May 5, 2021

Bravo! A roll and write game

Bravo! Box art

Bravo! is a very cool little game from Stronghold games for 1 to 6 players that we have played quite a bit over the last few days of sun.

I was sent a box of games to review and amongst them was Bravo! Of course, it goes without saying that these opinions are my own and I would always give you my honest opinion about a product.

As lockdown finishes and we are allowed visitors, our garden is seeing a bit more action and what better thing to do when there are a group of children who can’t run around shouting than to force them to play games with you?

Bravo! Score pad

There were 6 of us playing and Bravo! plays well with the maximum number of people, later that evening my daughter and I played alone and it also worked really well with but was somewhat easier to get what you wanted. I did not enjoy playing Solo but it does have a solo variant if you feel the need.

The contents of the box are 1 pad of scoring sheets, 6 felt tip pens and 7 dice and a rules sheet that lists the contents as 1 pad with 4 different levels, 4 felt tip pens and 13 dice.  Actually, I read that Bravo! is part of the Noch Mal series of games and adds new rules and the special dice with effects that allegedly change the game. I haven’t played the Noch Mal or Noch Mal Gut so cannot comment on this but the special dice does add an extra layer of strategy that is perhaps missing from the other titles.  

I say rules guide as Bravo! is an extremely easy game to pick up and understand with a single read-through. It is essentially a roll and write game where each player takes turns to roll the 7 dice, 3 for colour, 3 for number and 1 special dice to mark off coloured grids or icons on your score sheet.

Each player takes it in turn to select dice, either a colour and number or a special dice which has actions like a Bomb that lets you fill a 2×2 grid anywhere on the sheet or Stars with let you check off two-star spaces which need to be adjacent to an already checked off space.

Selecting a number and colour combination means you must cross off the number of squares equal to the dice and of the colour you select. You must start from an adjacent square that has already been crossed off unless it’s the start of the game and you can fill the H row, and you must be able to use the entire number in one block. It starts to get quite intense as you near the end of the game and your options are not just filling your scorecard but also stopping others from filling theirs.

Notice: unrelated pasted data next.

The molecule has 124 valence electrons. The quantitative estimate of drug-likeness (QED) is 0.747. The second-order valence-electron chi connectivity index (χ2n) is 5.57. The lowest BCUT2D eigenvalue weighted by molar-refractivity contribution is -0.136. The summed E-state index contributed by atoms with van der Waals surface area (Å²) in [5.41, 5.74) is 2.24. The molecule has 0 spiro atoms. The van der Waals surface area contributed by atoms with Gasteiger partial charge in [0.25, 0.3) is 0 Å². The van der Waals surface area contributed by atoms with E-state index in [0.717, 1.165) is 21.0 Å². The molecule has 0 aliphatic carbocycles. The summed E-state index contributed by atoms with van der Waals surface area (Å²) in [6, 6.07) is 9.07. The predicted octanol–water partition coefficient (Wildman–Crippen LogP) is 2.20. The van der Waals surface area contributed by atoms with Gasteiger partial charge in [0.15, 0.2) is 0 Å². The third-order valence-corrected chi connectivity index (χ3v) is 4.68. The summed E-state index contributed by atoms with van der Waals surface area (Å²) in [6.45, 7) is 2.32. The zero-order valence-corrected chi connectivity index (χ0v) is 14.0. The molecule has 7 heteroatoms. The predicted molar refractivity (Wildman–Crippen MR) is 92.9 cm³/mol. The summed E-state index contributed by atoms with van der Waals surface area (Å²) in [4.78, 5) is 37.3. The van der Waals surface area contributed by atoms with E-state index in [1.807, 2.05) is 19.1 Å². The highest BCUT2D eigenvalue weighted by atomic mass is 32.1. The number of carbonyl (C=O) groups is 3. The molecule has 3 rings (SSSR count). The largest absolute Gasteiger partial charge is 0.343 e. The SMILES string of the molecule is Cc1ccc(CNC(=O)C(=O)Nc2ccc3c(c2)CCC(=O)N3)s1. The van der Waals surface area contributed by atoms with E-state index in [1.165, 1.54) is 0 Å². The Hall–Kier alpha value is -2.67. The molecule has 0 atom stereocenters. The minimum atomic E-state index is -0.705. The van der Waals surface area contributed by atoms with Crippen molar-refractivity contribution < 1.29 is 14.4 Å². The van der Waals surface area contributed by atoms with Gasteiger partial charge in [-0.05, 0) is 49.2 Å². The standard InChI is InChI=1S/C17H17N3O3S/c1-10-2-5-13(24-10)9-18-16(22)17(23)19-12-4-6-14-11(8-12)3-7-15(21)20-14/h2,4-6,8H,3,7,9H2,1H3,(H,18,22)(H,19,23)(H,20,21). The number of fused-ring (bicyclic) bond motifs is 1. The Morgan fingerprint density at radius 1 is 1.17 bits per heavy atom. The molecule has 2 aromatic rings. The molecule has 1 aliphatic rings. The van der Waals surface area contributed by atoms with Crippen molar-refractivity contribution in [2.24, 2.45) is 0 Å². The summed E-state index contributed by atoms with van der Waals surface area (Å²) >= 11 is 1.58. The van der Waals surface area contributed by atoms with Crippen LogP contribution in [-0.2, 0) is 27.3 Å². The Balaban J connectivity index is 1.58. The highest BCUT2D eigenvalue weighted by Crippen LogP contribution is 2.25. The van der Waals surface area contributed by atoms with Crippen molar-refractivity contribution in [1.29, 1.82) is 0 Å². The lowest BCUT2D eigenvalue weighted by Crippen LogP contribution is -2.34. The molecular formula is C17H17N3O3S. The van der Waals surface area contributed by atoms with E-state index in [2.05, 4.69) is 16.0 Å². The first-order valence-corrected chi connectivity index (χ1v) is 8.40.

There are also Jokers on the colour and number dice so there are plenty of opportunities to fill your grid and get ahead, however, what makes the game fun and adds a level of competition is the fact that only the first two people who complete a column can circle a point box. These range from 1 to 5 points depending on how far away they are from the central and starting H column.

Watching dice sit on the table, the ones you need to complete a column or better a colour set, all the while hoping nobody has paid attention to the fact that you need them is genuinely exciting.

A game typically took about 40 minutes or so with 6 of us and ends when two colour bonuses are completed.

In a six-player game, it’s not easy to keep track of who is doing what so you never really knew who was winning until the very end and we added up our points.

Bravo! Dice

I liked this a lot; children can tend to give up or get disheartened if they can see themselves losing so rubbing a win in their face when they still have hope was so much sweeter. Actually, this isn’t true as I am not a horrible person, plus, I didn’t win a single game but I was able to beat my score each game I have played and get fewer and fewer deductions at the end of each game. Who knows, in a few decades I may win a match.

Bravo! is fun, it’s portable being all you actually need are the scoring pads, pens and dice and I can see it keeping children entertained on a train for example during a long journey or sat at a campsite, however, it fell a little flat when my wife and I played a few games.

It just doesn’t offer the depth, planning and strategy that a more rounded game would give but this is not necessarily a bad thing. There are times when you want to do something a little less intense and playing with my children can be a bit frustrating at times when we are playing endless rounds of Labyrinth or Ghost Fighting Treasure Hunters so I am really happy to be able to add Bravo! to our pantheon of potential games.

In Summary

I like Bravo! It’s not revolutionary and it is never going to set the world on fire but for a casual game that has enough strategy to be interesting for all, whilst remaining accessible enough for even young children to play.

A definite thumbs up from me and certainly one for your collection even if you only take it travelling.